Making life easier for people with mobility issues or disabilities is the aim of a project intended to make Geelong city centre and waterfront easier to access.
The project has state and council funding to improve pedestrian access at Westfield Geelong’s Moorabool St entrance and at Eastern Beach, with completion scheduled for the start of winter.
The works would address barriers identified in an accessibility audit of central Geelong on behalf of people with limited mobility, particularly wheelchair users, City Hall.
Planning Minister Richard Wynne said Geelong had to become “more accessible for people of all ages and abilities”, particularly since it had become home to social insurance agencies WorkSafe, TAC and NDIA.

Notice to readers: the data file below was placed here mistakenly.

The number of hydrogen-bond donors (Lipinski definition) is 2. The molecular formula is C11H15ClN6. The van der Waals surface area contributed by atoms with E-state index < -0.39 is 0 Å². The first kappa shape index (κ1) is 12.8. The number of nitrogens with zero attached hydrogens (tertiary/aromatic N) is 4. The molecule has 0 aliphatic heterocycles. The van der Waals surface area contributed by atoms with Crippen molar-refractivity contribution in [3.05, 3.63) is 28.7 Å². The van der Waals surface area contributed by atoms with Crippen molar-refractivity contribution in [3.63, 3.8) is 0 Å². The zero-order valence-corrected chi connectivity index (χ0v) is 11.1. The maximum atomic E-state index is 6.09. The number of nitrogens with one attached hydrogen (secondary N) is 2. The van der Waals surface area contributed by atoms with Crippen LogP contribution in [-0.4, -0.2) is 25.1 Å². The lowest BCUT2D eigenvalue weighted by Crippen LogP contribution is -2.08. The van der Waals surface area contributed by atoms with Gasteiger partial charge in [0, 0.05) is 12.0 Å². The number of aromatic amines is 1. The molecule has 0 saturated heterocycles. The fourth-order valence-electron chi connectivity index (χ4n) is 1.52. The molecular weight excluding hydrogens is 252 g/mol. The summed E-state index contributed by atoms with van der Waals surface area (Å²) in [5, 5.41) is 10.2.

The improvements were part of a Revitalising Central Geelong Action Plan turning the city into “a magnet for new jobs and growth,” he said.
Mayor Bruce Harwood said the shopping centre improvement and a further eight footpath improvement projects in the Eastern Beach area would help the city “continue to be a leader in accessibility and social inclusion”.
“This project builds on two floating beach wheelchairs and rubber beach matting pathway at Eastern Beach,” he said.
“It will assist those who experience mobility challenges and parents with prams to have easier access to the beach and water.”
Last year the Indy reported concerns that inadequate access to even basics like toilets could be costing Geelong a fifth of its potential tourism trade.
Member of Geelong Christine Couzens convened a forum in May to discuss the city’s shortcomings for people with disability or mobility issues, including the elderly and young children.
“There are some great opportunities for Geelong to take the lead to become an amazing accessible city and to the lead the way, not just for residents for tourists as well,” she said.